Disqus V3 Is Live On This Blog
Sometime in the past twelve hours, Disqus flipped a switch somewhere and this blog is now running V3. You can check it by leaving a comment to this post. Let me know what you think.
I believe it will be rolled out to the entire user base in the next week. Hopefully Daniel will stop by and leave a comment with a more specific time frame for the rollout.
I am VERY interested in this update. I’ve had mixed feelings using Disqus on my personal blog due to spam getting through. And this has kept me from launching it on my business’ blog, despite my strong desire to give my customers a means of communicating freely via comments.
i used typepad’s comment system for about four years before moving to disqus. i get way less spam now and it is simple to delete the spam that i do get (maybe one or two a week). you can even delete the comment spam via email which is great for me.
This might sound crazy, but how about an option to disable “guest” comments? For certain sites, requiring a Facebook/Twitter/OpenId/etc log-in to comment isn’t outrageous.
there is already option like that, look at your settings, i tried and then disabled, too confusing for the readers
I just scanned my settings and didn’t see anything like that. Can you elaborate?
under settings – admin/permissions set it to “registered”
Well, I see why it’s confusing: it doesn’t remove the name/email/website fields. An ideal implementation should require authentication via the available sites (FB, OpenId, etc) first and then allow a comment to be entered. Maybe we’ll see this in v3?
I had an email exchange with Daniel Ha, stating pretty much what you wrote (although I would give preference to Disqus with email over FB or OID). He has some reasons for the fields to remain. I don’t think it makes sense and I don’t think they will change that setting in the next version.
We did a lot of field testing with this, actually. As with everything on the web, nothing is ever set in stone and I’m constantly revisiting this. But now for the explanation…You can set the options so that Guest commenting is disabled, however the fields still do show up. Once the user submits his comment, he is required to finish registration before the post is completed. We’ve found that this increased the number of people willing to comment many, many times.Simply put, a comment form hidden behind a “You must register” wall is scary to everyone.
Daniel, thanks for the reply! I would say (speaking for myself, my website and my customers) that “you must register” is indeed scary but “you must authenticate via Twitter or Facebook” is not. Now, my customers are 21-35 y/o, so maybe I’m a niche case. But I really, really want to limit comments to “real” people with “real” avatars. Just my $0.02.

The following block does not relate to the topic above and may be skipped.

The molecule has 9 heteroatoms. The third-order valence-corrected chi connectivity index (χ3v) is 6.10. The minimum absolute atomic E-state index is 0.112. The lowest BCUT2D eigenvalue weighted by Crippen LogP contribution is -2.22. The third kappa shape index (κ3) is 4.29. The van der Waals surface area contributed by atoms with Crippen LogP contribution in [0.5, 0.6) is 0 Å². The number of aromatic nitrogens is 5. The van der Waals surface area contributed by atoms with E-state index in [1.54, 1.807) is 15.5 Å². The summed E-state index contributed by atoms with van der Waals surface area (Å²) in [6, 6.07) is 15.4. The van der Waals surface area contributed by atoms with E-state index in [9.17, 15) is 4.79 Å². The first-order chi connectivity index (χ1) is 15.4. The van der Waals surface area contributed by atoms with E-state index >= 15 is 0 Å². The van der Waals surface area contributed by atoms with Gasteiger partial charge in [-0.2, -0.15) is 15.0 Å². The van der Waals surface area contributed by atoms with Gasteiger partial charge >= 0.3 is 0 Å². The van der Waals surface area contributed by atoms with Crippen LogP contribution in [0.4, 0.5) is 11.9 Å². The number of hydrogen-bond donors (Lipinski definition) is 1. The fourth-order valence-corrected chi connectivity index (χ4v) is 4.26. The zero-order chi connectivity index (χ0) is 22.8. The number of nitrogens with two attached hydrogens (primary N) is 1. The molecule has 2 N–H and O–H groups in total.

That’s a very elegant solution.
Looking at this thread, I want to know for certain if it is a necessary feature to display who is in reply to whom. I keep debating back and forth. Is there the ability to turn that off for testing. It may be useful in long, tangled threads, and in short ones, it might not. Just an internal debate.
I like it. It helps a lot on email moderating
Can’t see that from my end- though I do notice that the standard browser on a BB can’t display comments whereas Opera can…
Daniel, the preview said the word “real time” at the end. What parts are real time with the new release?
Some parts aren’t enabled yet on this site. We’re testing things out in stages.That’s one of the disabled parts. 🙂
Daniel, I know we emailed about that. Here my take again. You announce to a user that they must login through one of the 4 – Disqus, FB, Twitter, or OpenID. And 4 buttons are presented. The expectation is that you must go through one of the 4 buttons to comment. The best way is to have a “hover” above Disqus asking to register.Otherwise the fields are confusing and a bit deceptive because AFTER a person filled out the fields there is a “trap” in the next step. I find this a bit dishonest and not a good treatment of my users really.Anyway, a registration is a barrier, anyway you put it, but if a site owner already decided to have no anonymous comments, etc. he understands that there is barrier but still considers the benefits, etc.
BTW, there is a bug. I write comment below responding to you. When I did an edit, the comment jumped to the bottom of the thread after save.
I see that my reply to crabasa was also pushed to the bottom of the thread after edit and save.
I think that is an option but I’ve never used it
Were the instructions for installing the new Disqus on this Typepad blog easier to follow? Many of us are still struggling with linking Typepad and Disqus in general, despite adding to others easily such as Tumbler.